Daisy tile by William Morris

A single tile, white ground, with Daisy decoration in green, orange and blue. The humble daisy was a motif used repeatedly over the years by William Morris in designs for different media. As early as 1860 it was incorporated into his design for wall-hangings at Red House, informed by an illumination: ‘The Dance of the Wodehouses’ in Froissart’s Chronicles, a fifteenth-century French manuscript. Morris knew the original in the British Museum well, and owned a copy of HN Humphrey’s book 'Illuminated Illustrations of Froissart', published in 1844, in which ‘The Dance of the Wodehouses’ was illustrated. ‘Daisy’ was also one of the first wallpapers Morris designed, which went into production in 1864. So it is not surprising that he chose to design a ‘Daisy’ tile, along with other tiles depicting meadow flowers such as primrose and columbine, and that he again turned to Froissart for inspiration. ‘Daisy’ tiles first went into production in around 1862 and remained in production until the Firm closed in 1938, although over that period the design underwent various changes. See 'William Morris Tiles' by Richard and Hilary Myers (London: Richard Denis, 1996)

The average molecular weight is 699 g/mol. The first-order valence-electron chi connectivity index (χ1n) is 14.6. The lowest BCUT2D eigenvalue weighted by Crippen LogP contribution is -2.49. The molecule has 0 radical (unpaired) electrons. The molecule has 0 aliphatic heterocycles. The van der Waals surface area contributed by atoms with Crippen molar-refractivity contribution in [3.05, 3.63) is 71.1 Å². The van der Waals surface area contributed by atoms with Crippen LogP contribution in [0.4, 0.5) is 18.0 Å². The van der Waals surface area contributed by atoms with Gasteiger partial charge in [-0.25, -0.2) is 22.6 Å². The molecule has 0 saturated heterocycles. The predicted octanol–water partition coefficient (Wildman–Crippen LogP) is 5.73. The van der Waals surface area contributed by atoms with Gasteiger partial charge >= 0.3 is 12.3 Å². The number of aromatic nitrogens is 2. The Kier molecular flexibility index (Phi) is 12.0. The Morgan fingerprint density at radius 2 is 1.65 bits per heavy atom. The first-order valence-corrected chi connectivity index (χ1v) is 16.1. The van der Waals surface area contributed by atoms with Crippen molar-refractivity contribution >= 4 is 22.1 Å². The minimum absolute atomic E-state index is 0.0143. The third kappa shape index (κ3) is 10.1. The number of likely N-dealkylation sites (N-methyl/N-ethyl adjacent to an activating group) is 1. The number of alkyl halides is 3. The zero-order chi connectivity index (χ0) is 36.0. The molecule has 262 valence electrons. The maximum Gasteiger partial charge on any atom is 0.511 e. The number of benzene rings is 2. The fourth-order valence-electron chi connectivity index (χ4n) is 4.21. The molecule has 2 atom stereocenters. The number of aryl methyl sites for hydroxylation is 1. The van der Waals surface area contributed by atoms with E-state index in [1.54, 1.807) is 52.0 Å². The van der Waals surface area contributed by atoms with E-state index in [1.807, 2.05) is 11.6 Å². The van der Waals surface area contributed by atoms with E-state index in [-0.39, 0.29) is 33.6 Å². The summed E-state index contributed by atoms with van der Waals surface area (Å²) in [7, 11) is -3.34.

Record ID:C7
Measurements:height: 13 cm, width: 13 cm, depth: 0.7 cm
Artist:Morris, William